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We recently bought a house that was in the midst of a remodel. The PO had replaced 80% of the windows but had not gotten to the trim. The issue I have is the jam does not match with the drywall. In some places it is even but mostly it is 1/4-1/2" below the drywall grade. I can build and install jam extensions but on 1/2" of the windows, the grade varies from being even to 1/2 below from top-to-bottom of the window.

Do any contractors have any tricks to fixing this? What would you do?

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6  
Please tell me that 80 is a typo. –  Mike Powell Oct 25 '10 at 15:24
    
If 80 isn't supposed to be 80%, is "trip" supposed to be "trim"? –  Steve Armstrong Oct 25 '10 at 17:58
    
Yes, both typos and fixed, thanks. –  Matt Dowell Oct 26 '10 at 17:56
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2 Answers

up vote 3 down vote accepted

A buddy of mine does trim work for a living. In the place we re-modeled, he did much of our trim work, and like the OP, we had many jams that were not parallel nor flush with the walls. What he ended up doing is to extend the jam in order to split the difference (i.e.- at maximum the jam was 1/8" past the DW, at minimum, 1/8" behind). Then he had a few tricks to get the trim installed-

For areas where the jam was slightly short, he would take a razor blade, and score the drywall about 1/4" in from the edge of where the trim would sit, then take a hammer, and punch down the DW even with the jam. So the outside edge of the trim would be on intact DW, but under the bulk of the trim the DW was smashed down.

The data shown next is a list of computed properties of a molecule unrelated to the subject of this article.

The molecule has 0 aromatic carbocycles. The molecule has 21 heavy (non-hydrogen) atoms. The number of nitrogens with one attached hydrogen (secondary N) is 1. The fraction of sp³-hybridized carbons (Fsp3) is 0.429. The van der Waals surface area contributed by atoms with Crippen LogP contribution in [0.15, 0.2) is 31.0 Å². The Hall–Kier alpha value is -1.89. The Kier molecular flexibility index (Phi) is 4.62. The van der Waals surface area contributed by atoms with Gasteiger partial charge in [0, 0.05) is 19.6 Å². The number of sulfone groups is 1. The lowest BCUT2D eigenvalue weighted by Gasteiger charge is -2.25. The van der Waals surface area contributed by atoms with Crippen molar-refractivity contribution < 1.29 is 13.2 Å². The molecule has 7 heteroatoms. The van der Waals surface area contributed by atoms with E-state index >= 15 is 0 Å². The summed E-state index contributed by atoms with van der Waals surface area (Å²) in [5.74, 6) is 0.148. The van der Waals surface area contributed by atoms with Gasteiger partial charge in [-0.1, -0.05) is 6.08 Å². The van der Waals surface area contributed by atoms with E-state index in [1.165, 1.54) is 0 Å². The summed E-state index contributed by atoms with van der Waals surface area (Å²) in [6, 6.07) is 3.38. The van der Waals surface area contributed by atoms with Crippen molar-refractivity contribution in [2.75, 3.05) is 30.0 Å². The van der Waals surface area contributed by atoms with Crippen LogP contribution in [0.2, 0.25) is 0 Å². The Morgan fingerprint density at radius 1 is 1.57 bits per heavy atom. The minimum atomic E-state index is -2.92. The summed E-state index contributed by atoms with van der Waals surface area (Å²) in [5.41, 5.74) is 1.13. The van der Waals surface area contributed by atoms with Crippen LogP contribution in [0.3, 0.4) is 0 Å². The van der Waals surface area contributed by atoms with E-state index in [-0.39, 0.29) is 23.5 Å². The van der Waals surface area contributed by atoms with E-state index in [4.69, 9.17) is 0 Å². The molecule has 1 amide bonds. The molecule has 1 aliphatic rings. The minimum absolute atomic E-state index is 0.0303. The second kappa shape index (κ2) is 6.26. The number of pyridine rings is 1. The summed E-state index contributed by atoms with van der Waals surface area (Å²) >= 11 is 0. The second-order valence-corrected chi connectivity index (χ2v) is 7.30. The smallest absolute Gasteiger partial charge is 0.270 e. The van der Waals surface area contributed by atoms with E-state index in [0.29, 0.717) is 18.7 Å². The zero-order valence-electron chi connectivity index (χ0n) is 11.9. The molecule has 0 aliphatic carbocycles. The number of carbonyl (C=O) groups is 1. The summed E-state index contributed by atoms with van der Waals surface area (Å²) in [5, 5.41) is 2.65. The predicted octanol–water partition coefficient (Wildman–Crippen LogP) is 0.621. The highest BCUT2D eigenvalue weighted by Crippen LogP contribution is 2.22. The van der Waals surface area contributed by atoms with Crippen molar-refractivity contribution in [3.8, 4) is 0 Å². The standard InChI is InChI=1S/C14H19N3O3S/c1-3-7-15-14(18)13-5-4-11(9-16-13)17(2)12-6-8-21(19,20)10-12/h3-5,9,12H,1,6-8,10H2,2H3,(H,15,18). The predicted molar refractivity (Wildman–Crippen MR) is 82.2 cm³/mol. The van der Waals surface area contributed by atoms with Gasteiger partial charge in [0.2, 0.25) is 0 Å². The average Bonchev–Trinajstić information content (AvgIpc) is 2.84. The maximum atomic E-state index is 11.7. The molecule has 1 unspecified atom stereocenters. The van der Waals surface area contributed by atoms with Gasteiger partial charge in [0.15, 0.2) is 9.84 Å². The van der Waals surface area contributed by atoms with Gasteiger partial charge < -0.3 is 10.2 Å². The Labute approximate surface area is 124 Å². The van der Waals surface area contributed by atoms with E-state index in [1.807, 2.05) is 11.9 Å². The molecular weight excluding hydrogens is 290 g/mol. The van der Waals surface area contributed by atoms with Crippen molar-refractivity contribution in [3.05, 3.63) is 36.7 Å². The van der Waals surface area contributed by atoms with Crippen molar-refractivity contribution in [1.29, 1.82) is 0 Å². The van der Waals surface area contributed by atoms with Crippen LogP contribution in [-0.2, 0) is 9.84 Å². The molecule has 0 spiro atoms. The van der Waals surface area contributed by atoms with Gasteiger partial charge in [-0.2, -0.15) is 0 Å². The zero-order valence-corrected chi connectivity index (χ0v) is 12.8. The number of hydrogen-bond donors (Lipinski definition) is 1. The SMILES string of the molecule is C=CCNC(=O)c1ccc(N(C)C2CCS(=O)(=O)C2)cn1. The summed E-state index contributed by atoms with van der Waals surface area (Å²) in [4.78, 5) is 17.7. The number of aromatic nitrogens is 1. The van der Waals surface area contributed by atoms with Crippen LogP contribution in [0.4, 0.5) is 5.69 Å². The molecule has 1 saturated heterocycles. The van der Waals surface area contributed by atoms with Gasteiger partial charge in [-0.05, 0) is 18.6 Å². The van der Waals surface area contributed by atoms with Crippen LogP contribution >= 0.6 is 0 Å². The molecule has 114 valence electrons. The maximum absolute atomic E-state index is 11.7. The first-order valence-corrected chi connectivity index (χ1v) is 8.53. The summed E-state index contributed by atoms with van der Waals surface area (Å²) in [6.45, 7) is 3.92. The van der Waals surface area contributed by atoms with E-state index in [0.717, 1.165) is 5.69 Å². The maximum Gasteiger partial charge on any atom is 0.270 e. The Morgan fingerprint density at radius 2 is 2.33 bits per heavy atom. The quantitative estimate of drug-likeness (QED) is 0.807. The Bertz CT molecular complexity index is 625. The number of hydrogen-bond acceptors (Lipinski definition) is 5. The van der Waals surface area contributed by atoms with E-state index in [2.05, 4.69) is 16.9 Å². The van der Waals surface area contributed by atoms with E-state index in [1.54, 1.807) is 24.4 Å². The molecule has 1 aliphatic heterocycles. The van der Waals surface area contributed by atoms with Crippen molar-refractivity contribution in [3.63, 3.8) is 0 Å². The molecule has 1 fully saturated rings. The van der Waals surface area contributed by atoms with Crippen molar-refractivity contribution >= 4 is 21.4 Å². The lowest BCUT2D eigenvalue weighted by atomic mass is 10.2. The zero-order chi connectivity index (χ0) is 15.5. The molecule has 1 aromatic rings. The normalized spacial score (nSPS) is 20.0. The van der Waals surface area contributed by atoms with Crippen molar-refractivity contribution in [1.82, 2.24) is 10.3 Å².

In areas where the jam was sticking out too far, he would do one of two things- in most of our rooms we were painting the trim, so he would use a paintable caulk behind the trim to seal it against the wall, then use a piece of square wood dipped in some soapy water to make the caulk flush with the trim. After painting over it, you can't see where the trim stops and caulk starts.

For the one room with stained maple trim, he shimmed behind the trim when cutting the miters, and played with the thickness of shim until the trim would "rock back" against the drywall but still meet up with the trim it was mitered against. This seemed much more an art than a science.

Overall, the process is not easy, and I doubt I would be able to duplicate the quality of his joints, for the exposed wood trim with jams extending past the drywall.

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I went with this solutions and it worked well. Where I had a 1/2" to 3/4" inch I split the difference and extended the jam. Got 1 window left! –  Matt Dowell Nov 23 '10 at 20:21
    
Glad to hear it worked out for you! –  MarkD Nov 23 '10 at 20:58
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Is there any possibility you can adjust the window installation to bring the jambs flush with the drywall, or at least parallel to it so that the extensions will be easier to make?

If not, I think your best option is going to be to build the extensions proud of the wall and then bring them down flush with a power planer or belt sander. If you have (or want to purchase) a biscuit jointer they do a nice job of keeping your extensions sturdy and lined up with the jambs.

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+1. I've had the opposite problem from the OP since resurfacing my home office walls, and I've been wondering how to fix them. –  Niall C. Oct 25 '10 at 16:19
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